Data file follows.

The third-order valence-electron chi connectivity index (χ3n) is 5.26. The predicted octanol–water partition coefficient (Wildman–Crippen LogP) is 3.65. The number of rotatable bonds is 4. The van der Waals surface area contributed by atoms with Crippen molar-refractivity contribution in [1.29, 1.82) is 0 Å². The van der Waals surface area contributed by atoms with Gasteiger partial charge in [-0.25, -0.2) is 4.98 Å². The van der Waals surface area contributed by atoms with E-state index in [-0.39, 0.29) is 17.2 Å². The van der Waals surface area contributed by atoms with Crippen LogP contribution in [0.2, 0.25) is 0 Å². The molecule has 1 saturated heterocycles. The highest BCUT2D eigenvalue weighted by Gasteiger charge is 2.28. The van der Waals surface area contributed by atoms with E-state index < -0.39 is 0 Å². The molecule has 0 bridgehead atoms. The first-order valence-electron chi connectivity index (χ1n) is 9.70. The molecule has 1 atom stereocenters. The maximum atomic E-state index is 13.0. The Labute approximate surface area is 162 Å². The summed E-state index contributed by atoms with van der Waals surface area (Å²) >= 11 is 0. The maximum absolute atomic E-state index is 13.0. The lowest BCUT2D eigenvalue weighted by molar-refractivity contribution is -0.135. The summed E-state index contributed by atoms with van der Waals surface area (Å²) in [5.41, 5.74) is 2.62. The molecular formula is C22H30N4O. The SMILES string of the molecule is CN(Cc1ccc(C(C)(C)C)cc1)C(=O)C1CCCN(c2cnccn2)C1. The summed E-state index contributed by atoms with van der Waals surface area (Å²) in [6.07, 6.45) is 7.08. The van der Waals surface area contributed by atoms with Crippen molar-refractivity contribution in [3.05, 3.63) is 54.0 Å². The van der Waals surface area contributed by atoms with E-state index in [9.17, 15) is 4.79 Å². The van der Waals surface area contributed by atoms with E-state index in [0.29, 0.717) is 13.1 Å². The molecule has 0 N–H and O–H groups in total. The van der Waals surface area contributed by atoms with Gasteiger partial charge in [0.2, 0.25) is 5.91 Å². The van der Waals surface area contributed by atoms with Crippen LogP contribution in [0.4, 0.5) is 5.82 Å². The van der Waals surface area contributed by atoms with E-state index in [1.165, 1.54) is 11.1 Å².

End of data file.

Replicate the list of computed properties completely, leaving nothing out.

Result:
The third-order valence-electron chi connectivity index (χ3n) is 5.26. The predicted octanol–water partition coefficient (Wildman–Crippen LogP) is 3.65. The number of rotatable bonds is 4. The van der Waals surface area contributed by atoms with Crippen molar-refractivity contribution in [1.29, 1.82) is 0 Å². The van der Waals surface area contributed by atoms with Gasteiger partial charge in [-0.25, -0.2) is 4.98 Å². The van der Waals surface area contributed by atoms with E-state index in [-0.39, 0.29) is 17.2 Å². The van der Waals surface area contributed by atoms with Crippen LogP contribution in [0.2, 0.25) is 0 Å². The molecule has 1 saturated heterocycles. The highest BCUT2D eigenvalue weighted by Gasteiger charge is 2.28. The van der Waals surface area contributed by atoms with E-state index < -0.39 is 0 Å². The molecule has 0 bridgehead atoms. The first-order valence-electron chi connectivity index (χ1n) is 9.70. The molecule has 1 atom stereocenters. The maximum atomic E-state index is 13.0. The Labute approximate surface area is 162 Å². The summed E-state index contributed by atoms with van der Waals surface area (Å²) >= 11 is 0. The maximum absolute atomic E-state index is 13.0. The lowest BCUT2D eigenvalue weighted by molar-refractivity contribution is -0.135. The summed E-state index contributed by atoms with van der Waals surface area (Å²) in [5.41, 5.74) is 2.62. The molecular formula is C22H30N4O. The SMILES string of the molecule is CN(Cc1ccc(C(C)(C)C)cc1)C(=O)C1CCCN(c2cnccn2)C1. The summed E-state index contributed by atoms with van der Waals surface area (Å²) in [6.07, 6.45) is 7.08. The van der Waals surface area contributed by atoms with Crippen molar-refractivity contribution in [3.05, 3.63) is 54.0 Å². The van der Waals surface area contributed by atoms with E-state index in [9.17, 15) is 4.79 Å². The van der Waals surface area contributed by atoms with E-state index in [0.29, 0.717) is 13.1 Å². The molecule has 0 N–H and O–H groups in total. The van der Waals surface area contributed by atoms with Gasteiger partial charge in [0.2, 0.25) is 5.91 Å². The van der Waals surface area contributed by atoms with Crippen LogP contribution in [0.4, 0.5) is 5.82 Å². The van der Waals surface area contributed by atoms with E-state index in [1.165, 1.54) is 11.1 Å².